• Maternal Mortality Reduction: While India has made significant strides in reducing maternal mortality rates, challenges still exist. Investing in quality healthcare infrastructure, increasing access to skilled birth attendants, and addressing the social determinants of health are crucial for ensuring safe motherhood.

According to the latest estimates from the World Health Organization (WHO), India's maternal mortality ratio (MMR) stands at 103 deaths per 100,000 live births. Continued efforts are needed to achieve the Sustainable Development Goal (SDG) target of a global MMR of less than 70 by 2030

  • Combatting Anaemia: An alarmingly high number of women in India, particularly those in the reproductive age group, suffer from anaemia. This poses a risk to their health and the health of their children. Implementing comprehensive strategies to address nutritional deficiencies, improve iron supplementation programs, and tackle underlying causes are essential to combat anaemia.
National Family Health Survey (NFHS)-5 data (2019-20) reveals that 54.2% of women aged 15-49 years in India are anaemic. Addressing this widespread nutritional deficiency requires a multi-pronged approach, including dietary education, iron-fortified food programs, and tackling factors like poor sanitation and hygiene.
  • Tackling Non-Communicable Diseases (NCDs): The rising prevalence of NCDs like heart disease, cancer, and diabetes pose a significant threat to women's health in India. Implementing preventive measures, promoting healthy lifestyle choices, and ensuring access to affordable and effective treatment are crucial to tackling this challenge.

NCDs are the leading cause of death globally and account for a significant portion of the disease burden in India. Women are particularly vulnerable to NCDs due to various factors, including biological differences and social determinants of health. Implementing preventive measures, promoting healthy diets and physical activity, and ensuring access to early diagnosis and treatment are essential to address this challenge.

Celebrating Women's Achievements: Stories of Inspiration

On IWD, we celebrate the countless women who have broken barriers and paved the way for others. From renowned scientists like Dr. Tessy Thomas, the "Missile Woman of India," to social activists like Savitribai Phule, who fought for the right to education, to entrepreneurs like Falguni Nayar, who built a billion-dollar beauty empire, these women inspire us with their dedication, perseverance, and unwavering spirit.

We also honour athletes like P.T. Usha, the "Golden Girl" of India, who dominated Asian athletics for over two decades, and artists like Amrita Sher-Gil, a pioneer of modern Indian art.  These women, along with countless others, have shaped India's history and continue to inspire future generations.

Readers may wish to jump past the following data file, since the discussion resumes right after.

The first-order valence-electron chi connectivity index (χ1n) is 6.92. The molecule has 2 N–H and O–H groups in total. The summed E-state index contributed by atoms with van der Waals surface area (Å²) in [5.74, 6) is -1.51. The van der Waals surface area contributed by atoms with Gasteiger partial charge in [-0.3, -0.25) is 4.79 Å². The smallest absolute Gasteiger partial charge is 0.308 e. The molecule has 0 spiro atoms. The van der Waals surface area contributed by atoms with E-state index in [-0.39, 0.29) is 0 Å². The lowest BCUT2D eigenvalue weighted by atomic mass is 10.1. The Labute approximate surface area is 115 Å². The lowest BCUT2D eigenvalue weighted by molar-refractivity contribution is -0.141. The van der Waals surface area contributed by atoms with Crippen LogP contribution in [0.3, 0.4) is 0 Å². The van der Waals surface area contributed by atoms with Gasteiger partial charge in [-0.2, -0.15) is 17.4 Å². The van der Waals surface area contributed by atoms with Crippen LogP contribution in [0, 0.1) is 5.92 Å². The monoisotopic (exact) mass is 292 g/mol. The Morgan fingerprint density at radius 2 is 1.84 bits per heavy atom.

Let's not forget India's first female fighter pilot, Durga Shakti Nagpal, who defied expectations and soared in the skies. Saina Nehwal, a world champion badminton player, is another inspiration with her relentless pursuit of excellence.  And in the field of literature, Arundhati Roy, the Man Booker Prize-winning author, uses her powerful voice to challenge social injustices. These are just a few examples of the many remarkable Indian women who are making a difference.

Building a Brighter Future: Our Collective Responsibility

IWD is not just a singular day of celebration; it's a call to action to work towards a future where gender equality is not a dream but a reality. This requires a collective effort from individuals, communities, and the government:

  • Challenge Biases and Stereotypes: We must actively challenge deeply ingrained biases and stereotypes that limit women's potential. Promoting gender equality in our families, workplaces, and communities is crucial.
  • Support Women-Led Initiatives: Supporting women-led businesses, organisations, and social movements is vital to empower them and amplify their voices.
  • Advocate for Change: We must use our voices to advocate for policies and initiatives that promote gender equality and hold others accountable for upholding these values.
  • Mentor and Encourage: It's essential to mentor and encourage girls and young women to pursue their dreams and ambitions, fostering confidence and leadership qualities.
  • Invest in Education and Healthcare: Investing in quality education and healthcare for women is crucial for empowering them and creating a more equitable society.

Conclusion: A United Front for Inclusion and Equity

International Women's Day 2024 reminds us of the significant journey towards gender equality and the continued fight for a world where women thrive. By embracing "Inspire Inclusion" as a guiding principle, we can build a future where diversity is celebrated, women's voices are heard, and their contributions are valued in all aspects of life. Let us join hands, take action, and work collectively to create a more inclusive and equitable world for all, where every woman and girl can reach their full potential.